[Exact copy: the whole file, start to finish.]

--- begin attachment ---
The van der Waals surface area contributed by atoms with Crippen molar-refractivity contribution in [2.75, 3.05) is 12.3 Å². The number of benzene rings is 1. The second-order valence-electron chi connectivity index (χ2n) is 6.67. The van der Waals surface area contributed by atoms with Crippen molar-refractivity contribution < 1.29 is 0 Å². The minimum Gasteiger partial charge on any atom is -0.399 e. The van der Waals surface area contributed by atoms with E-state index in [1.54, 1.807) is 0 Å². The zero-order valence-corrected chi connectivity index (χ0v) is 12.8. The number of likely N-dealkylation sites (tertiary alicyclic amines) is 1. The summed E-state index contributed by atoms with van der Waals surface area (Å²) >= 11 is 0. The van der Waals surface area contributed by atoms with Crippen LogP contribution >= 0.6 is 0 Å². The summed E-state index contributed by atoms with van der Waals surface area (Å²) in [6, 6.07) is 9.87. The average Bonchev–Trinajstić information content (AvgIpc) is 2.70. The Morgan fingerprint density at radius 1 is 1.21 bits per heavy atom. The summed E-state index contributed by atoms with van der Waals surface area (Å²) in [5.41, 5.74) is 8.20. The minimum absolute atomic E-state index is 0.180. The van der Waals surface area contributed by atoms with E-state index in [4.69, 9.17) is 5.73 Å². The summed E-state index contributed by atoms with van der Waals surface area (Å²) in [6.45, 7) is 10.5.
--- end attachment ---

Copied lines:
The van der Waals surface area contributed by atoms with Crippen molar-refractivity contribution in [2.75, 3.05) is 12.3 Å². The number of benzene rings is 1. The second-order valence-electron chi connectivity index (χ2n) is 6.67. The van der Waals surface area contributed by atoms with Crippen molar-refractivity contribution < 1.29 is 0 Å². The minimum Gasteiger partial charge on any atom is -0.399 e. The van der Waals surface area contributed by atoms with E-state index in [1.54, 1.807) is 0 Å². The zero-order valence-corrected chi connectivity index (χ0v) is 12.8. The number of likely N-dealkylation sites (tertiary alicyclic amines) is 1. The summed E-state index contributed by atoms with van der Waals surface area (Å²) >= 11 is 0. The van der Waals surface area contributed by atoms with Crippen LogP contribution >= 0.6 is 0 Å². The summed E-state index contributed by atoms with van der Waals surface area (Å²) in [6, 6.07) is 9.87. The average Bonchev–Trinajstić information content (AvgIpc) is 2.70. The Morgan fingerprint density at radius 1 is 1.21 bits per heavy atom. The summed E-state index contributed by atoms with van der Waals surface area (Å²) in [5.41, 5.74) is 8.20. The minimum absolute atomic E-state index is 0.180. The van der Waals surface area contributed by atoms with E-state index in [4.69, 9.17) is 5.73 Å². The summed E-state index contributed by atoms with van der Waals surface area (Å²) in [6.45, 7) is 10.5.